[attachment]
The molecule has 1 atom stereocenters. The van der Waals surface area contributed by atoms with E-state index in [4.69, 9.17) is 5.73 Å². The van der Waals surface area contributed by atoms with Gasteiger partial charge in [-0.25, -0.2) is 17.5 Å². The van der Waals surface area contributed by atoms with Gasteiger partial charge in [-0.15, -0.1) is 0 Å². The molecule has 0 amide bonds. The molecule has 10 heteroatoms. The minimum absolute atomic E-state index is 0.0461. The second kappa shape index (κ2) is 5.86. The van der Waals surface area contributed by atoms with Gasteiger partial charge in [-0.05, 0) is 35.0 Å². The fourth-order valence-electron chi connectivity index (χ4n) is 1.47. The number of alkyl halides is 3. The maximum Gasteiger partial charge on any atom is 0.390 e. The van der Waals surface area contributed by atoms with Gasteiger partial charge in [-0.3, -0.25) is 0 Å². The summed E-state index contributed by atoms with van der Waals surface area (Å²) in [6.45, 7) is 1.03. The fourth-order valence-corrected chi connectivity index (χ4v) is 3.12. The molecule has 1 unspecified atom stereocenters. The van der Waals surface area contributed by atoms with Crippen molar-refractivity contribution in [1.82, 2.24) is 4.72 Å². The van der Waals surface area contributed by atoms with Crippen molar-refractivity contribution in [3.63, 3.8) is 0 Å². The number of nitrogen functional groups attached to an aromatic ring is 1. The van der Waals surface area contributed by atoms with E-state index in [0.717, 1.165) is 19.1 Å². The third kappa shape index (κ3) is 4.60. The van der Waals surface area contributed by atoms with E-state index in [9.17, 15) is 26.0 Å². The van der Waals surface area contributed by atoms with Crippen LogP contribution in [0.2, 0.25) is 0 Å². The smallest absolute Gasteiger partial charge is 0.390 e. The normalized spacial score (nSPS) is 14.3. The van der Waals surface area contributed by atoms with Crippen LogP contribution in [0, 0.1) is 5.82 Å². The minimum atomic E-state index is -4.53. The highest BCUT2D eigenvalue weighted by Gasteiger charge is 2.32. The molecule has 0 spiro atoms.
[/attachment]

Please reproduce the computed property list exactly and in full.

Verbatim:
The molecule has 1 atom stereocenters. The van der Waals surface area contributed by atoms with E-state index in [4.69, 9.17) is 5.73 Å². The van der Waals surface area contributed by atoms with Gasteiger partial charge in [-0.25, -0.2) is 17.5 Å². The van der Waals surface area contributed by atoms with Gasteiger partial charge in [-0.15, -0.1) is 0 Å². The molecule has 0 amide bonds. The molecule has 10 heteroatoms. The minimum absolute atomic E-state index is 0.0461. The second kappa shape index (κ2) is 5.86. The van der Waals surface area contributed by atoms with Gasteiger partial charge in [-0.05, 0) is 35.0 Å². The fourth-order valence-electron chi connectivity index (χ4n) is 1.47. The number of alkyl halides is 3. The maximum Gasteiger partial charge on any atom is 0.390 e. The van der Waals surface area contributed by atoms with Gasteiger partial charge in [-0.3, -0.25) is 0 Å². The summed E-state index contributed by atoms with van der Waals surface area (Å²) in [6.45, 7) is 1.03. The fourth-order valence-corrected chi connectivity index (χ4v) is 3.12. The molecule has 1 unspecified atom stereocenters. The van der Waals surface area contributed by atoms with Crippen molar-refractivity contribution in [1.82, 2.24) is 4.72 Å². The van der Waals surface area contributed by atoms with Crippen molar-refractivity contribution in [3.63, 3.8) is 0 Å². The number of nitrogen functional groups attached to an aromatic ring is 1. The van der Waals surface area contributed by atoms with E-state index in [0.717, 1.165) is 19.1 Å². The third kappa shape index (κ3) is 4.60. The van der Waals surface area contributed by atoms with E-state index in [9.17, 15) is 26.0 Å². The van der Waals surface area contributed by atoms with Crippen LogP contribution in [0.2, 0.25) is 0 Å². The smallest absolute Gasteiger partial charge is 0.390 e. The normalized spacial score (nSPS) is 14.3. The van der Waals surface area contributed by atoms with Crippen LogP contribution in [0, 0.1) is 5.82 Å². The minimum atomic E-state index is -4.53. The highest BCUT2D eigenvalue weighted by Gasteiger charge is 2.32. The molecule has 0 spiro atoms.